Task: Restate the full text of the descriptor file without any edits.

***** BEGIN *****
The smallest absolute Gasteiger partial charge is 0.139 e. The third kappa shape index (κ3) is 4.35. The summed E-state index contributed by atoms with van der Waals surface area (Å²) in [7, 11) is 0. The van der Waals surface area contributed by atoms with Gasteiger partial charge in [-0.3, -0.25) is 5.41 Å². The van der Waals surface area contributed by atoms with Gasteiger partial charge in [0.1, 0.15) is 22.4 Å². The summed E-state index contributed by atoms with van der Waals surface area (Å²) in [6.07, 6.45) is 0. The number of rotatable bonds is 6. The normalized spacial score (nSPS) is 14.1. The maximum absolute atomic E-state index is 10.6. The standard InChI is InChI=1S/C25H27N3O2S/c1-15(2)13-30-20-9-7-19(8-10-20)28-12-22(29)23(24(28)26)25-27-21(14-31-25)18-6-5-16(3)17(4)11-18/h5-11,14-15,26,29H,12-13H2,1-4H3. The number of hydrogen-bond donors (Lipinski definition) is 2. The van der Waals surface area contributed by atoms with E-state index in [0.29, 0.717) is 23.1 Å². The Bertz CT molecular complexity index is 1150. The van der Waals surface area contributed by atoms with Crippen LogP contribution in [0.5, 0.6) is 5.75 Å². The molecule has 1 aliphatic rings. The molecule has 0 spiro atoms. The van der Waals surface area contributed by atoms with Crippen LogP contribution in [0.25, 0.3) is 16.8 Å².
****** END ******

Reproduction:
The smallest absolute Gasteiger partial charge is 0.139 e. The third kappa shape index (κ3) is 4.35. The summed E-state index contributed by atoms with van der Waals surface area (Å²) in [7, 11) is 0. The van der Waals surface area contributed by atoms with Gasteiger partial charge in [-0.3, -0.25) is 5.41 Å². The van der Waals surface area contributed by atoms with Gasteiger partial charge in [0.1, 0.15) is 22.4 Å². The summed E-state index contributed by atoms with van der Waals surface area (Å²) in [6.07, 6.45) is 0. The number of rotatable bonds is 6. The normalized spacial score (nSPS) is 14.1. The maximum absolute atomic E-state index is 10.6. The standard InChI is InChI=1S/C25H27N3O2S/c1-15(2)13-30-20-9-7-19(8-10-20)28-12-22(29)23(24(28)26)25-27-21(14-31-25)18-6-5-16(3)17(4)11-18/h5-11,14-15,26,29H,12-13H2,1-4H3. The number of hydrogen-bond donors (Lipinski definition) is 2. The van der Waals surface area contributed by atoms with E-state index in [0.29, 0.717) is 23.1 Å². The Bertz CT molecular complexity index is 1150. The van der Waals surface area contributed by atoms with Crippen LogP contribution in [0.5, 0.6) is 5.75 Å². The molecule has 1 aliphatic rings. The molecule has 0 spiro atoms. The van der Waals surface area contributed by atoms with Crippen LogP contribution in [0.25, 0.3) is 16.8 Å².